Does Unpaid Child Support Appear On Your Credit Report?

Failing to pay child support, also known as falling into arrears, can have a long-term impact on your financial status. One possible outcome is suffering a reduced credit score due to a delinquency being added to your credit report. Overdue child support is required to be included in a credit report by law. This information could potentially influence creditors and lenders and may remain on a credit report for up to seven years.

The Risks of Unpaid Child Support

When the courts finalize a child support agreement, the terms of the court order are not optional or negotiable. All parties involved must obey the rules and requirements laid out in the child support order. If the parent who is ordered to pay child support fails or refuses to do so, he or she could face a variety of consequences. The penalties for failure to pay can be severe, including criminal charges and a jail sentence. Other potential consequences include wage garnishment, property liens and being held in contempt of court.

Credit Consequences for Failure to Pay Child Support

Federal law requires credit reporting agencies, such as Equifax, Experian and TransUnion, to include unpaid or overdue child support payments in an individual’s credit report. Child support arrears will remain on a credit report for up to seven years. In this time, creditors and financial lenders may decide to deny credit based on the unpaid child support. However, these decisions are left up to the individual establishments.

While failing to pay child support can have a negative impact on one’s credit report and credit score, prompt payment of child support will not build good credit. Paying a child support obligation on time each month will not have an effect on one’s credit history. However, it is still important to keep up with payments for legal reasons and to avoid a negative mark from being added to the credit report.

Avoiding Harm to Your Credit

If you have fallen behind in your child support payments, the Department of Social Services – the agency responsible for monitoring child support payments – generally has to notify you that you are in arrears and give you the opportunity to pay what you owe or contest the allegations. If you never missed a payment, you will be given the chance to prove this using financial records.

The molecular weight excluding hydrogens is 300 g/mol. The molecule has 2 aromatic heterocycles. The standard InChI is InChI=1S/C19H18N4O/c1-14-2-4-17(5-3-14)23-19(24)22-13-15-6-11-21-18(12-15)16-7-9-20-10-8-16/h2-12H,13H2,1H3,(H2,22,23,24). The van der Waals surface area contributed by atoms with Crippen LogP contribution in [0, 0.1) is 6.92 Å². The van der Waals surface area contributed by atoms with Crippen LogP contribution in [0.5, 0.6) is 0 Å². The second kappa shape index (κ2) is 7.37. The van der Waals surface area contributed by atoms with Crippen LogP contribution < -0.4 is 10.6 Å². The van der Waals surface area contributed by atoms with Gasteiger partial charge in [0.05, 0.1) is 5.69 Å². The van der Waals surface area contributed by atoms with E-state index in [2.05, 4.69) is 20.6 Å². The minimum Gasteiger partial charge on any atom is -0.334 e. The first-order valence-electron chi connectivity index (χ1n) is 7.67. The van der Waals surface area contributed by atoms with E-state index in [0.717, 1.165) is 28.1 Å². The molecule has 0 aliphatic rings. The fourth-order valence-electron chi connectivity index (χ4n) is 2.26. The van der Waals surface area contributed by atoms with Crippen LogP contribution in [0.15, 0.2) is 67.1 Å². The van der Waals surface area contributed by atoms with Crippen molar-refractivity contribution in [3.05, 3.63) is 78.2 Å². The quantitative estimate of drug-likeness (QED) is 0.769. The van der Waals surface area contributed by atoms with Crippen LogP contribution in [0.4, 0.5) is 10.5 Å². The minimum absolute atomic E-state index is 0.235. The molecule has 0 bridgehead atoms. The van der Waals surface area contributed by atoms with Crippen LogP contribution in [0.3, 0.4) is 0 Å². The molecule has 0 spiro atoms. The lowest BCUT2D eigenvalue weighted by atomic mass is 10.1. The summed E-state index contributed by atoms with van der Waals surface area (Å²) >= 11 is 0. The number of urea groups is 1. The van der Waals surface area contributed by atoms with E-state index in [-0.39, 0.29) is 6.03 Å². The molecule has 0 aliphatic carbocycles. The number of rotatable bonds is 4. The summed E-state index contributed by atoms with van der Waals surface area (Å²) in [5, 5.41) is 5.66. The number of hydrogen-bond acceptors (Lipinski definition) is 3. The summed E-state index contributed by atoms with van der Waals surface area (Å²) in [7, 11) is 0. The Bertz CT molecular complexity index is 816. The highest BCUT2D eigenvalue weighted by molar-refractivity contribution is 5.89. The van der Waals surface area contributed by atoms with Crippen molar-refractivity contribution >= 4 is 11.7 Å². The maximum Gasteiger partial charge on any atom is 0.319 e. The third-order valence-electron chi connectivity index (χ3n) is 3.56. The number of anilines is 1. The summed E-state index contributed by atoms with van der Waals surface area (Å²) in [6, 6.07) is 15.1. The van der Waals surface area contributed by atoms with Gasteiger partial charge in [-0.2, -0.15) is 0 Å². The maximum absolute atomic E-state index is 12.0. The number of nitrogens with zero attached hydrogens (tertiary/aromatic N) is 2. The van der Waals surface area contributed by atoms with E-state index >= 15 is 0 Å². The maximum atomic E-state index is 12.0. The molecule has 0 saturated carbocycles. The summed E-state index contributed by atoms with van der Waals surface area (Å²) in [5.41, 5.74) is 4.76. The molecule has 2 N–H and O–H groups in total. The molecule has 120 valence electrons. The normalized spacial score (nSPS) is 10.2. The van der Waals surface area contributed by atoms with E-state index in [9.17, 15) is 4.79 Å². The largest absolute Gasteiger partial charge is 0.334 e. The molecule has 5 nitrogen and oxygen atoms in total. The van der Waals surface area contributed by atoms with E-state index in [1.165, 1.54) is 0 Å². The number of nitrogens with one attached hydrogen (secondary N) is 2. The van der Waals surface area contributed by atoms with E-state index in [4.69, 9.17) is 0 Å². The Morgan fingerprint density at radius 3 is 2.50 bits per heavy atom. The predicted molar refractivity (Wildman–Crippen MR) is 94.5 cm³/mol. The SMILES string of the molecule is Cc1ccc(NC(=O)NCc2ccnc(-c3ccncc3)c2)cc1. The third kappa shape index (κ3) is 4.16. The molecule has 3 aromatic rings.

If you are in arrears in child support but are able to bring your account up to date by making payments, this can prevent the delinquency from being added to your credit report. Furthermore, most states only require agencies to report overdue child support debt in excess of $1,000.

Can You Remove Child Support Arrears From Your Credit Report?

According to Credit Bureau guidelines, once a parent falls behind on a child support obligation, payment delinquencies will remain on a credit report for seven years after the first missed payment – even if the individual pays back child support owed. However, it may be possible to have a delinquency removed sooner than seven years by coming to an agreement with the reporting agency.

The Department of Social Services may agree not to report the delinquency to a credit agency if you come to a payment agreement or deal where you pay some or all of what you owe. However, most agencies will not agree to completely ignore the lapse. Most will still report that you were delinquent on your payments in the past.

The only way to improve your credit report after you have fallen behind on child support payments is to pay what you owe and continue keeping up with your payments. While your delinquency may still remain on your credit report, keeping up with payments can improve your credit in the future. If you wish to dispute erroneous charges or a false credit report, you may need assistance from a San Diego family law attorney.